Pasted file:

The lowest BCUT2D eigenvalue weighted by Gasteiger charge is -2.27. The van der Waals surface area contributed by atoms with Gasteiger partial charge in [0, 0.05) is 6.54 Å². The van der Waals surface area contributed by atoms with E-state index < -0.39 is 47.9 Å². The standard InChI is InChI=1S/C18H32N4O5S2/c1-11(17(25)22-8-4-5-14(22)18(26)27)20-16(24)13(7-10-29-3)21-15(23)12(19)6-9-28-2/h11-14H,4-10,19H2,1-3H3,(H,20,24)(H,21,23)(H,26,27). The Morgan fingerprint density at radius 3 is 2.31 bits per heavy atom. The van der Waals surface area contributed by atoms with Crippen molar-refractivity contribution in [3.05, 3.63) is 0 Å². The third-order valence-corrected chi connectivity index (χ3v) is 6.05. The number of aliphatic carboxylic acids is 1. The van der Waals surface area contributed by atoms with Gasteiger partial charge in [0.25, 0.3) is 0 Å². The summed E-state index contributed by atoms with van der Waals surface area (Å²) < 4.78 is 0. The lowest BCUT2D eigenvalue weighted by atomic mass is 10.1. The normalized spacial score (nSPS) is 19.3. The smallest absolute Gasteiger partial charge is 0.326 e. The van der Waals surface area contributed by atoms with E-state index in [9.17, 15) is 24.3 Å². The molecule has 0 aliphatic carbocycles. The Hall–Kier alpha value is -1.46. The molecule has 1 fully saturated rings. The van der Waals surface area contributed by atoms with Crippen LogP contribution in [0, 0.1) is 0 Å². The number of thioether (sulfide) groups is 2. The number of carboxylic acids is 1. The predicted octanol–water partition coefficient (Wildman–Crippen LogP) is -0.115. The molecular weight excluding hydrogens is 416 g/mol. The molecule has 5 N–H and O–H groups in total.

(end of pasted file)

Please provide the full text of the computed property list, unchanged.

The lowest BCUT2D eigenvalue weighted by Gasteiger charge is -2.27. The van der Waals surface area contributed by atoms with Gasteiger partial charge in [0, 0.05) is 6.54 Å². The van der Waals surface area contributed by atoms with E-state index < -0.39 is 47.9 Å². The standard InChI is InChI=1S/C18H32N4O5S2/c1-11(17(25)22-8-4-5-14(22)18(26)27)20-16(24)13(7-10-29-3)21-15(23)12(19)6-9-28-2/h11-14H,4-10,19H2,1-3H3,(H,20,24)(H,21,23)(H,26,27). The Morgan fingerprint density at radius 3 is 2.31 bits per heavy atom. The van der Waals surface area contributed by atoms with Crippen molar-refractivity contribution in [3.05, 3.63) is 0 Å². The third-order valence-corrected chi connectivity index (χ3v) is 6.05. The number of aliphatic carboxylic acids is 1. The van der Waals surface area contributed by atoms with Gasteiger partial charge in [0.25, 0.3) is 0 Å². The summed E-state index contributed by atoms with van der Waals surface area (Å²) < 4.78 is 0. The lowest BCUT2D eigenvalue weighted by atomic mass is 10.1. The normalized spacial score (nSPS) is 19.3. The smallest absolute Gasteiger partial charge is 0.326 e. The van der Waals surface area contributed by atoms with E-state index in [9.17, 15) is 24.3 Å². The molecule has 0 aliphatic carbocycles. The Hall–Kier alpha value is -1.46. The molecule has 1 fully saturated rings. The van der Waals surface area contributed by atoms with Crippen LogP contribution in [0, 0.1) is 0 Å². The number of thioether (sulfide) groups is 2. The number of carboxylic acids is 1. The predicted octanol–water partition coefficient (Wildman–Crippen LogP) is -0.115. The molecular weight excluding hydrogens is 416 g/mol. The molecule has 5 N–H and O–H groups in total.